Category: Race & Ethnicity Studies

Against the Imperial Incorporation of Asian Americans

In this blog, Harleen Kaur and Victoria Tran share the process behind their recent Sociology Compass publication, which analyzes and offers alternatives to current sociological frameworks of studying Asian Americans. Our collaboration began like many pandemic ones – in a private chat on Zoom. Both students in the UCLA Sociology doctoral program and enrolled in Professor Karida Brown’s inaugural Du Boisian Sociology course, we quickly found common ground in applying Du Boisian methodologies & theories to our research around Asian American...

Interview with Dr Sayaka Osanami Törngren, Associate Editor for Sociology Compass

Sociology Compass is delighted to welcome Sayaka Osanami Törngren as our new Associate Editor for the Race & Ethnicity section. Dr Osanami Törngren is Associate Professor in International Migration and Ethnic Relations, and Senior Researcher at Malmö Institute for Studies of Migration, Diversity and Welfare. The Associate Editor role at Sociology Compass is to lead on the commissioning of state-of-the-art review articles under dedicated subject areas. We took the opportunity to talk to Sayaka about her research background and aims for the race &...

Interview with Dr Zarine L. Rocha, Review Articles Editor-in-Chief, Sociology Compass

In August 2022, Dr. Zarine L. Rocha joined Sociology Compass as co-Editor-in-Chief, leading the Review Articles Section. The Review Articles in Sociology Compass are commissioned pieces explaining important debates and currently published under eight subject sections. We took the opportunity to talk to Zarine about her research background and aims for the Review Articles and the journal. Please tell us about your research background and how you came to study sociology? I am a Sociologist from Aotearoa New Zealand, of mixed Pakeha and Gujarati...

So, what’s it like being Muslim in Academia? A case of oppressive institutions and Islamophobic landscapes.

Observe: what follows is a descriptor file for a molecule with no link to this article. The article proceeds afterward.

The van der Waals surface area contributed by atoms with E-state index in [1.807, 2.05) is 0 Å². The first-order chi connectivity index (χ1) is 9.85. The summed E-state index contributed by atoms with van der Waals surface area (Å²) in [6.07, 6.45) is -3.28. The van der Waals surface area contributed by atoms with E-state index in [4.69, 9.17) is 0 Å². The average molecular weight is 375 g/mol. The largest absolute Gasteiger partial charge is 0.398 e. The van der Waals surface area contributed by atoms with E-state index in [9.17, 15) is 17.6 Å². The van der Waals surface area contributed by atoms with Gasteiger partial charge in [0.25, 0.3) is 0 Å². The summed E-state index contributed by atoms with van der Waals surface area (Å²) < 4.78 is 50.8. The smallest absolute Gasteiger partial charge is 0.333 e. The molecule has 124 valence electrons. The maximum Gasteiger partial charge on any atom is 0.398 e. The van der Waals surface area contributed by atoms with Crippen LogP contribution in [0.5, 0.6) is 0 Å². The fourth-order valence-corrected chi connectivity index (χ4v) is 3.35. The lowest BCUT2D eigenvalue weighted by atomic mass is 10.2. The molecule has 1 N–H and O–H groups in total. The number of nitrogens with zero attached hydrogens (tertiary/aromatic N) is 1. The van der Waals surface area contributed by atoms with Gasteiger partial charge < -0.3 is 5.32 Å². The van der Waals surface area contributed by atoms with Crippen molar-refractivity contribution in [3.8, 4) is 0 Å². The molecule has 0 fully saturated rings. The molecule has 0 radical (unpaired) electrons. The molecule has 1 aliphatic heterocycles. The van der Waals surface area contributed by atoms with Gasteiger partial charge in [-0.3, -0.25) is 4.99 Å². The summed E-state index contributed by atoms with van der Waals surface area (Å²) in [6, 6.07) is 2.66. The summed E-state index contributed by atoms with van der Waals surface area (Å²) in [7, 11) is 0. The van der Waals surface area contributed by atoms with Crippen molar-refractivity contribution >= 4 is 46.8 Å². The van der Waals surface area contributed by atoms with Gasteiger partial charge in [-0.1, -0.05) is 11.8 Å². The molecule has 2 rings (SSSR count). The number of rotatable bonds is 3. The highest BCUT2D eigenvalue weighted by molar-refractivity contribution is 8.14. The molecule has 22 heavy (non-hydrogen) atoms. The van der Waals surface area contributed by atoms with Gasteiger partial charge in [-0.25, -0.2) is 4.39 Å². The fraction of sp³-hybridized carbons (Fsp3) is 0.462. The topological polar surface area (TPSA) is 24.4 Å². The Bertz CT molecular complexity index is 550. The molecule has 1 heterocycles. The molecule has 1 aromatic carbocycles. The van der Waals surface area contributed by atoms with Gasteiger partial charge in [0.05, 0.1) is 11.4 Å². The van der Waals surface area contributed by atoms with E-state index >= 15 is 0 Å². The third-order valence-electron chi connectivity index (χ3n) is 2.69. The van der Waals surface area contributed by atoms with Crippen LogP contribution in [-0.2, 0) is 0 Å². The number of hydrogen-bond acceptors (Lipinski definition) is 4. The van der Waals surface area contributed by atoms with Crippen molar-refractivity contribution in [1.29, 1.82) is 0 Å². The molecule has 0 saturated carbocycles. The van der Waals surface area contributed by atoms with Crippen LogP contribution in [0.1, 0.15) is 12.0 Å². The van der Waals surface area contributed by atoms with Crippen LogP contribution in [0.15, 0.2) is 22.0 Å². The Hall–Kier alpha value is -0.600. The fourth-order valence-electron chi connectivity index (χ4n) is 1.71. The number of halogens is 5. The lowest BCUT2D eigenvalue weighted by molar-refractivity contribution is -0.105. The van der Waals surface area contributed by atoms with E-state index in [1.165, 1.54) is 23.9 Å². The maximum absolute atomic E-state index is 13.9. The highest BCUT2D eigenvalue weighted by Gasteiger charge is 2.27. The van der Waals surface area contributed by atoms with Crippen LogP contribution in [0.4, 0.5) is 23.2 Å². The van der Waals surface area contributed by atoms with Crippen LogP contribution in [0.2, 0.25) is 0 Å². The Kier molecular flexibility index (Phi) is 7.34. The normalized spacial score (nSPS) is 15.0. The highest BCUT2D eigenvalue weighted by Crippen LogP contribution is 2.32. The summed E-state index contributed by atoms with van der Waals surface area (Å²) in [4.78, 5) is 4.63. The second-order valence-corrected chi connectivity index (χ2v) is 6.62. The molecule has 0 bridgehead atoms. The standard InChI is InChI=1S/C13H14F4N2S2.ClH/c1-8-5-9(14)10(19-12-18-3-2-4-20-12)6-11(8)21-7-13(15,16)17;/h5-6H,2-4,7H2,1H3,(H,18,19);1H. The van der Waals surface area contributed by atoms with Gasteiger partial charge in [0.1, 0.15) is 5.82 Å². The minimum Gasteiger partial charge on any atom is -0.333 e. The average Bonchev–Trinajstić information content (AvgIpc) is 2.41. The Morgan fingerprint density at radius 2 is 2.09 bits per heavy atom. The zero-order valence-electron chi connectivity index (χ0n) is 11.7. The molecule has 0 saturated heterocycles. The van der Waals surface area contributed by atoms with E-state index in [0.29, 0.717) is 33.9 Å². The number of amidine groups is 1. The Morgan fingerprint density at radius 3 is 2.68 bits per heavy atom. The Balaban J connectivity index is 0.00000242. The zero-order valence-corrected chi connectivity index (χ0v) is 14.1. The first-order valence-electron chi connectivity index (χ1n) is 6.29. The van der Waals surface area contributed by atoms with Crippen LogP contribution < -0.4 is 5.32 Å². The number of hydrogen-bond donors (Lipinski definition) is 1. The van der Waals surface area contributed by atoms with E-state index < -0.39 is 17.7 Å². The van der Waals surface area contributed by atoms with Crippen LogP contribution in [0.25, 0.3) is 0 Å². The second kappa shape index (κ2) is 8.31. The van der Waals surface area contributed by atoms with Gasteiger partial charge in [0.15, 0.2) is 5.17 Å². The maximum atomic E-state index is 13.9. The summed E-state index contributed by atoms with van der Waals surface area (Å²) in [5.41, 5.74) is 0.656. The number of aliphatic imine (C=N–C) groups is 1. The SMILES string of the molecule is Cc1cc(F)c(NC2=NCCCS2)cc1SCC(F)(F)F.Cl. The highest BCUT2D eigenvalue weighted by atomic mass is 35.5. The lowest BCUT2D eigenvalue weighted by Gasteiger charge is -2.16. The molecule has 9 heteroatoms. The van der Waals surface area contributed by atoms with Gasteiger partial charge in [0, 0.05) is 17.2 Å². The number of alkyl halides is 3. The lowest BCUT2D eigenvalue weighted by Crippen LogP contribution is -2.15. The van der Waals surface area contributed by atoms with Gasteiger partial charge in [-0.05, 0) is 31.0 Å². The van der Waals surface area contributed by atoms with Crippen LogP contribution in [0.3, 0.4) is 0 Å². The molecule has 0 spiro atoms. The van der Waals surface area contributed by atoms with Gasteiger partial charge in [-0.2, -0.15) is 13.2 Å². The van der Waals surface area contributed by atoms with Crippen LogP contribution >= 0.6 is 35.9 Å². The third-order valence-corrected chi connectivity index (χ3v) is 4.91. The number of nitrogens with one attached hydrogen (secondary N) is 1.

In this blog, Maisha Islam tells us about her recent Sociology Compass publication where she and her co-author Arif Mahmud take readers on a journey to better understand the lived experiences of Muslim academics navigating through the terrains of UK academia. There is much to learn and get accustomed to as an early career researcher within academia. From the competitive world of publishing, to securing funding or research grants, teaching on numerous courses at a time, and supporting students sometimes...

Well-being is a characteristic of companies – not just individual workers

Work-related well-being has garnered significant public attention since the onset of COVID-19. Discussions of remote work, flexible work, and the importance of work/life balance have received heightened consideration as people and organizations across the globe adapt to an unprecedented historical moment and begin reassessing how they want to work (and live). While simply discussing work-related well-being is a step in the right direction, popular and academic understandings of well-being in the workplace have room for improvement. This is because well-being...

A look beyond poverty – what role does economic support play in (re-)producing inequalities?

In countries of the global South, social relationships often function as channels for support essential for making a living. Studies that created a comprehensive overview of all forms of welfare benefits people have access to (for example Bevan 2004), acknowledged these forms of support as informal social protection. Informal as they do not follow a formal, written script and thus differ from the well-defined welfare provisions of governments. Instead, informal support is embedded in social relationships and can thus take...

Undoing Residential Segregation: Is Housing Access Enough?

More than fifty years after passage of the Fair Housing Act, many Americans continue to live in neighborhoods that are segregated by race/ethnicity and class (Loh et al. 2020). How does this spatial separation come about, and what would it take to meaningfully integrate neighborhoods? Is providing affordable housing enough, or do we need to think about other dimensions of belonging within a community, such as shared opportunities for recreation, consumption, or making friends? Questions like these are of central...

College Inequalities: The Best Four Years for Whom?

Going to college is a revered part of young adulthood in U.S. society. It is often said that the four years spent in college are “the best four years of your life,” riddled with expectations that everyone in college is having fun, learning endlessly, and “finding themselves.” However, this pervasive societal encouragement of attaining a college education can easily feel like an anxiety-ridden pressure campaign. Many U.S. teens grow up hearing from parents, relatives, friends, or guidance counselors that their...